"What about Open Loop?" you might ask. Well, it works there too. This fact alone is know by very few people. Most people think Adaptive only works when in Closed Loop. This is wrong! Adaptive is only UPDATED during Closed Loop. It would be silly to ignore changes in the air and fuel system in Open Loop and only correct them in Closed Loop. If you have a serious fuel problem, your car might not even start if the EEC didn't have some way of correcting things all the time. The way the EEC uses Adaptive in Open Loop is similar to Closed Loop except it doesn't update the table. This means it's not looking at the oxygen sensor for feedback. It is merely relying on the information stored in the table to make corrections. Since the Adaptive table only contains Speed / Load points normally seen during Closed Loop, where does the correction factor come from if I'm at WOT? Good question. The answer is; it uses the last value it was using while in Closed Loop. Since the Keep Alive Memory has power to it even when the ignition key is turned off, the Adaptive table retains it's information. The only way to clear the Adaptive table is by disconnecting the vehicle's battery. Do that and you're back to working with a clean slate and the whole process starts over again. Now there are limits to how much the Adaptive Control system can change the calibrations. The adaptive system has a range of roughly +/- 25%. If you had an adjustable fuel pressure regulator installed, and you needed more fuel, you could keep cranking it up until the EEC could no longer dial the fuel back out. The problem with this is you will set a code and the 'Check Engine' light might come on.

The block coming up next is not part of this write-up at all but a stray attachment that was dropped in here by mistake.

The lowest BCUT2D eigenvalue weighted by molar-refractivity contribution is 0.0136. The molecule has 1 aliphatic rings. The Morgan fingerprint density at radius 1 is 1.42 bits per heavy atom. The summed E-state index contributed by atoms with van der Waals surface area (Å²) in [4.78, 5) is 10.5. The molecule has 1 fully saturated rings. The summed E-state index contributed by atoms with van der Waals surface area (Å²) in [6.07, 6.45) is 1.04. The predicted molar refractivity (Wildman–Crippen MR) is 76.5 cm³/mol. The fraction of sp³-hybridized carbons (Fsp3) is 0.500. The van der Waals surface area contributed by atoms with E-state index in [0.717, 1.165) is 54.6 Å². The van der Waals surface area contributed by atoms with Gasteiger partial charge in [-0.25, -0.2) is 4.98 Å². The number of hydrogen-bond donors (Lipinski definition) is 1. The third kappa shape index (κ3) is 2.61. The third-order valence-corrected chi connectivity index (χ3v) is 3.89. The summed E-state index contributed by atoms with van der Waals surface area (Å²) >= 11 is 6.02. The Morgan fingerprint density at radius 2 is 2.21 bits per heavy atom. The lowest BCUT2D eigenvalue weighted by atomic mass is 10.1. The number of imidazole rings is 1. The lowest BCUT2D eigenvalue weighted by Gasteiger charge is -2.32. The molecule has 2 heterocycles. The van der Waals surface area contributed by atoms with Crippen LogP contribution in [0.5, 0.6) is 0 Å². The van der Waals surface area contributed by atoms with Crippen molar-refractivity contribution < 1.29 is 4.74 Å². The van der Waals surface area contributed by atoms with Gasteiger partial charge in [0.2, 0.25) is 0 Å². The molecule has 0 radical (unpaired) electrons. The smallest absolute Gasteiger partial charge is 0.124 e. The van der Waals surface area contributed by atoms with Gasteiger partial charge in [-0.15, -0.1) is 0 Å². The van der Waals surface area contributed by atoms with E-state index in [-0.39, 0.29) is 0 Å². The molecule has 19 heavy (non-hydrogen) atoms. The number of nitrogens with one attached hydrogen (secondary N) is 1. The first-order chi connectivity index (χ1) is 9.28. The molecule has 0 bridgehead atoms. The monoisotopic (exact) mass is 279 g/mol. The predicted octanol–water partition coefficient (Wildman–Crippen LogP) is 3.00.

A quick tip. When setting your fuel pressure, always check it with the vacuum reference DISCONNECTED! The pressure reading with the vacuum connected to the regulator depends on how much vacuum your engine pulls at idle. Depending on your camshaft, this can vary quite a bit. If you have a big cam and set your idle pressure to 32 PSI with the vacuum reference connected, you might only be getting 36 PSI at WOT. It's VERY important to set the idle pressure with the vacuum reference disconnected. This way you know for sure how much fuel pressure you get at WOT.